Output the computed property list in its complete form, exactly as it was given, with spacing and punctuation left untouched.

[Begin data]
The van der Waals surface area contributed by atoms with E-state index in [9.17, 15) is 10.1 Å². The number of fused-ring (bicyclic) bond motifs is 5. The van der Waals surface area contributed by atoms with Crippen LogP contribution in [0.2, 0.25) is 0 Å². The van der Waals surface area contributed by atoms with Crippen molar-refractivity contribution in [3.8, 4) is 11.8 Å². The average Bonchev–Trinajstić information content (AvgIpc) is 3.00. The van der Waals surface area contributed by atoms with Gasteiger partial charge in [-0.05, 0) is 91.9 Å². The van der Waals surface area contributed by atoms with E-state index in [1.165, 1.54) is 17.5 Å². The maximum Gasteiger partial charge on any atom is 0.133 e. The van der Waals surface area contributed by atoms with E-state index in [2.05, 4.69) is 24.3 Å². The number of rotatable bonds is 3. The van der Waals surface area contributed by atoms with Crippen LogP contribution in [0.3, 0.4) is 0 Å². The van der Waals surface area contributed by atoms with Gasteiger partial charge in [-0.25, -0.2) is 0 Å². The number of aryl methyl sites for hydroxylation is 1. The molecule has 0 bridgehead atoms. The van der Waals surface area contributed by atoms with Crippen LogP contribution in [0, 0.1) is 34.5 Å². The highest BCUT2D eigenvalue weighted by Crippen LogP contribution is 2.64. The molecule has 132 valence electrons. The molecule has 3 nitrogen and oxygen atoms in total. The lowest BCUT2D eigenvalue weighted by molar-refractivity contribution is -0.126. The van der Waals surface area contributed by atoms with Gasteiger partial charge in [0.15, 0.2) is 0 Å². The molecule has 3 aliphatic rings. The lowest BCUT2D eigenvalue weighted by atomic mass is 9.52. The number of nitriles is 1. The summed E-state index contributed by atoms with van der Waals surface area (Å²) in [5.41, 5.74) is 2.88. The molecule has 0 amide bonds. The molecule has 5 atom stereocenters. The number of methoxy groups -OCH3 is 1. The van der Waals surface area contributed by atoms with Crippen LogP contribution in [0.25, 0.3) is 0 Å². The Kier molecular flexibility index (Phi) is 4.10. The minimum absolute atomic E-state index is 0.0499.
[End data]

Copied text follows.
The van der Waals surface area contributed by atoms with E-state index in [9.17, 15) is 10.1 Å². The number of fused-ring (bicyclic) bond motifs is 5. The van der Waals surface area contributed by atoms with Crippen LogP contribution in [0.2, 0.25) is 0 Å². The van der Waals surface area contributed by atoms with Crippen molar-refractivity contribution in [3.8, 4) is 11.8 Å². The average Bonchev–Trinajstić information content (AvgIpc) is 3.00. The van der Waals surface area contributed by atoms with Gasteiger partial charge in [-0.05, 0) is 91.9 Å². The van der Waals surface area contributed by atoms with E-state index in [1.165, 1.54) is 17.5 Å². The maximum Gasteiger partial charge on any atom is 0.133 e. The van der Waals surface area contributed by atoms with E-state index in [2.05, 4.69) is 24.3 Å². The number of rotatable bonds is 3. The van der Waals surface area contributed by atoms with Crippen LogP contribution in [0.3, 0.4) is 0 Å². The van der Waals surface area contributed by atoms with Gasteiger partial charge in [-0.25, -0.2) is 0 Å². The number of aryl methyl sites for hydroxylation is 1. The molecule has 0 bridgehead atoms. The van der Waals surface area contributed by atoms with Crippen LogP contribution in [0, 0.1) is 34.5 Å². The highest BCUT2D eigenvalue weighted by Crippen LogP contribution is 2.64. The molecule has 132 valence electrons. The molecule has 3 nitrogen and oxygen atoms in total. The lowest BCUT2D eigenvalue weighted by molar-refractivity contribution is -0.126. The van der Waals surface area contributed by atoms with Gasteiger partial charge in [0.15, 0.2) is 0 Å². The molecule has 3 aliphatic rings. The lowest BCUT2D eigenvalue weighted by atomic mass is 9.52. The number of nitriles is 1. The summed E-state index contributed by atoms with van der Waals surface area (Å²) in [5.41, 5.74) is 2.88. The molecule has 0 amide bonds. The molecule has 5 atom stereocenters. The number of methoxy groups -OCH3 is 1. The van der Waals surface area contributed by atoms with Crippen LogP contribution in [0.25, 0.3) is 0 Å². The Kier molecular flexibility index (Phi) is 4.10. The minimum absolute atomic E-state index is 0.0499.